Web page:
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"The Faith that Saves" by Garry Sutley
The message of the Bible is unmistakably clear- Salvation is by grace through faith in the atoning work of Jesus. But sometimes in our effort to convey truth succinctly we resort to verbal shortcuts that can be confusing. For example it is not uncommon to hear someone say that all one needs do to be saved is to believe in Jesus. In a particular context this is true, but today most people hearing the statement would not be sufficiently informed about Bible truth to understand it. Not all "belief in Jesus" is saving faith. To accept the fact that a bearded man called Jesus once trod the dusty roads of Galilee and Judea is not saving faith. No to be saved by faith in Him we must embrace the entire body of truth revealed in the Bible concerning who He was and what He did. The biblical revelation discloses at least five key truths that must be known and accepted before one can truly accept Christ as Savior. These keys unlock successive doors on the pathway of faith until one finally comes to the full realization of justification by faith, the product of full trust in Jesus.
The Incarnate God
The first of these key concepts is that Jesus was and is no ordinary man. Before the incarnate Word ever breathed the atmosphere of Earth He existed from all eternity as the second person of the Godhead. One of the most sublime truths of scripture is that of the Incarnation, and without it none of the other key concepts would have any significance. Jesus was not just a man in robe and sandals who went about doing good things; He was the incarnate Son of God. That is what He said about Himself. Please give careful consideration to His words found in John, chapter 5 where Jesus claims to be in special relation to God the Father. "That all men should honor the Son, even as they honor the Father. He that honoreth not the Son honoreth not the Father which hath sent Him." (John 5:23) This was a constant theme in Jesus’ message, and the continual source of conflict with the Jewish leaders who rightly understood His claim to be the Son of God as a claim to equality with God. The claim of Jesus, that He was not just a man, is affirmed by the testimony of the Apostles in the scriptures. In the prologue to his gospel John wrote, "The word became flesh and dwelt among us, and we beheld His glory." And in his first epistle he said, "That which was from the beginning, which we have heard, which we have seen with our eyes, which we have looked upon and our hands have handled, of the Word of Life." Even a Roman centurion, when evaluating the man he had just helped put to death, said, "truly this man was the Son of God." (Mark 15:39) The unanimous confession of Christian orthodoxy is that Jesus is the incarnate Word of God, the second person of the Holy Trinity veiled in human flesh, and unless we embrace this first key concept, our faith in Jesus is not faith in the true Jesus and cannot save us.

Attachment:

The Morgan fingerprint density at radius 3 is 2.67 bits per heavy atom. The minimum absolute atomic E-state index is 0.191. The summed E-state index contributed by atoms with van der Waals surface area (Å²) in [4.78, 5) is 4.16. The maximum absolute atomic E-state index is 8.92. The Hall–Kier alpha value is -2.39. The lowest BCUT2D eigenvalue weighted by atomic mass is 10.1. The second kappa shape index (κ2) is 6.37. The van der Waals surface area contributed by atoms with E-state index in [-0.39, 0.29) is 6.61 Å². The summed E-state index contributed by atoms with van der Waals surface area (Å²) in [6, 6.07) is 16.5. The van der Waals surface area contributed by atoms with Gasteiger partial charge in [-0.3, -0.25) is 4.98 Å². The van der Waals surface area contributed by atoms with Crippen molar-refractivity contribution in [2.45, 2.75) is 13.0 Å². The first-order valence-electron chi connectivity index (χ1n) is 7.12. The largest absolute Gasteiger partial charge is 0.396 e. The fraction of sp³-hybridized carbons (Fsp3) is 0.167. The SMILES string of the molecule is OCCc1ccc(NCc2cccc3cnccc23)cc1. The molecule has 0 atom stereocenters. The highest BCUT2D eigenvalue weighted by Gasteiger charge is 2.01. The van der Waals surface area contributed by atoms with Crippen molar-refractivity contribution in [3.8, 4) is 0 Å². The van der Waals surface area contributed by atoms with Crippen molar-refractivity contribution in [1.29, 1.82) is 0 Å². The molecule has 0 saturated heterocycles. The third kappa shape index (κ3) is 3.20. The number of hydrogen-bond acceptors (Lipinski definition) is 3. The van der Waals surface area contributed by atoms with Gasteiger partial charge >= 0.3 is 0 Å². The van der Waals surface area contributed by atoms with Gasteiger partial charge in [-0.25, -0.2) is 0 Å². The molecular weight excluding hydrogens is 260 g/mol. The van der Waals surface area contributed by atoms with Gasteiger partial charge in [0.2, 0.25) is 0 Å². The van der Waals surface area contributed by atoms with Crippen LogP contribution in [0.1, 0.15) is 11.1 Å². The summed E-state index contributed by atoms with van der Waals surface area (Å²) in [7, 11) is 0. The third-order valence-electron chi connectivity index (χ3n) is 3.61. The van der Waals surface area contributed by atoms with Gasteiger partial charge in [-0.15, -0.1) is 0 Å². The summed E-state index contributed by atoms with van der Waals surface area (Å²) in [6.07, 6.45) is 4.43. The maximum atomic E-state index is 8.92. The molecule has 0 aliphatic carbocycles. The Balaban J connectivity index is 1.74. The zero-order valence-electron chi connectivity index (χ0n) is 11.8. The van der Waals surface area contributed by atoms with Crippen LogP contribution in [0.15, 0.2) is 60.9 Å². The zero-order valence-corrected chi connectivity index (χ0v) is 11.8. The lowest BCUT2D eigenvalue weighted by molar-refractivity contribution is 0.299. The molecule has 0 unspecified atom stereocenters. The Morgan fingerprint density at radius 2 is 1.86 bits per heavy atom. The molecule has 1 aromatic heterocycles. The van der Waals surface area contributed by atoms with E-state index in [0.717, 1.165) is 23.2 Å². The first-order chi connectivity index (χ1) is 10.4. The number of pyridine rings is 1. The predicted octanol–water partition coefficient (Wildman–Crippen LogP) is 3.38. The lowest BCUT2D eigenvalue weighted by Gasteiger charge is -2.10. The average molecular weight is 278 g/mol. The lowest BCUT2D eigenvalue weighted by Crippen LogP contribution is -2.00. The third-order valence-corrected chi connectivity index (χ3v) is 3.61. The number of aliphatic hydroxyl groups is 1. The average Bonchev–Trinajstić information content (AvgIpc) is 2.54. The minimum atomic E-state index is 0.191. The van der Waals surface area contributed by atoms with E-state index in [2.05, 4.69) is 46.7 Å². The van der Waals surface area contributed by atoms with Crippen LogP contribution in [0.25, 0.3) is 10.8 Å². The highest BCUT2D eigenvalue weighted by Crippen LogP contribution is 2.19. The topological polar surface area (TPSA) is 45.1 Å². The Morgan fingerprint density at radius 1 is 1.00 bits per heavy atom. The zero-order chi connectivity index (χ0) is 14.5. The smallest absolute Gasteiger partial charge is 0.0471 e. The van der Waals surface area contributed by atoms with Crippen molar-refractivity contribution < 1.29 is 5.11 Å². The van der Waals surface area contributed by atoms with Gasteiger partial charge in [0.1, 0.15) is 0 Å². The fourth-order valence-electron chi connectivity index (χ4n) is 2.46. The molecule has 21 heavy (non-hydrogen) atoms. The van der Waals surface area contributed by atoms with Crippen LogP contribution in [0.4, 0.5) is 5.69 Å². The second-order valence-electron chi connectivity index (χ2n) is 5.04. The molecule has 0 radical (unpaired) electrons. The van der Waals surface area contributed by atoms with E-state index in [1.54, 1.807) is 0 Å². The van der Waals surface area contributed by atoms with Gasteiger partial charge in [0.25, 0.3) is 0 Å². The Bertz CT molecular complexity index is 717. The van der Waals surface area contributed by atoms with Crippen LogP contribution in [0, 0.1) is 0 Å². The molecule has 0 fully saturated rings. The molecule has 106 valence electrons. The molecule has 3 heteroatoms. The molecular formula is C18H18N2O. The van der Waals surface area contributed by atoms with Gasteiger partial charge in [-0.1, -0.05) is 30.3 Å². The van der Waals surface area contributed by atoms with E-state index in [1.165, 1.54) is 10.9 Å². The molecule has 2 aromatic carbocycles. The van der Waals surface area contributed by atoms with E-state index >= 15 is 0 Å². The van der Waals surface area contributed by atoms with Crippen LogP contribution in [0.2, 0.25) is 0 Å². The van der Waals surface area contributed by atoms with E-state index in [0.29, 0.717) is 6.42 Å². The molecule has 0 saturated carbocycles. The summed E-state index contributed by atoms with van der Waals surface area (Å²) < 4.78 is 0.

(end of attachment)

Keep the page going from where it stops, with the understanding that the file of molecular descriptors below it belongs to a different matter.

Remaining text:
A Sinless Man
The second key idea has to do with the life and character of the incarnate God as He lived as a true man on the earth. From the cradle to the cross our Lord Jesus never committed a single sin. Never did He waver in His allegiance to the Father; never did He demonstrate an attitude inconsistent with moral perfection. If He was angry, His anger was perfectly just, and flowed out of the purest of motives. If He rebuked any, His desire was not to hurt but to bring healing to a sin-scarred being in the same way a doctor must sometimes hurt to heal. Always His motive was directed by love, the same love that eventually caused Him to lay down His life. And to His own sinlessness Jesus gave witness, not with any sense of arrogance, but as testimony before those who unjustly accused Him. To the unbelieving Jews he said, "which of you convinceth me of sin?" (John 8:46) In this way He invited them to scrutinize His life and to produce evidence that he was a sinner, but they could produce nothing except violations of their man made laws. His obedience to the Law of God was, like that law, perfect. Over and over again the scriptures give witness to the moral perfection of Jesus. The writer of the book of Hebrews says of Him that He was "holy, harmless, undefiled, separate from sinners, and made higher than the heavens." (Hebrews 7:26) Peter too, affirms the sinless nature of Jesus’ life when in 1 Peter 2:22 he declares that Jesus "did no sin, neither was guile found in His mouth." So the second concept necessary to saving faith is the belief that Our Lord was sinless - that he lived for 33 years on earth as a true man without ever committing a single sin.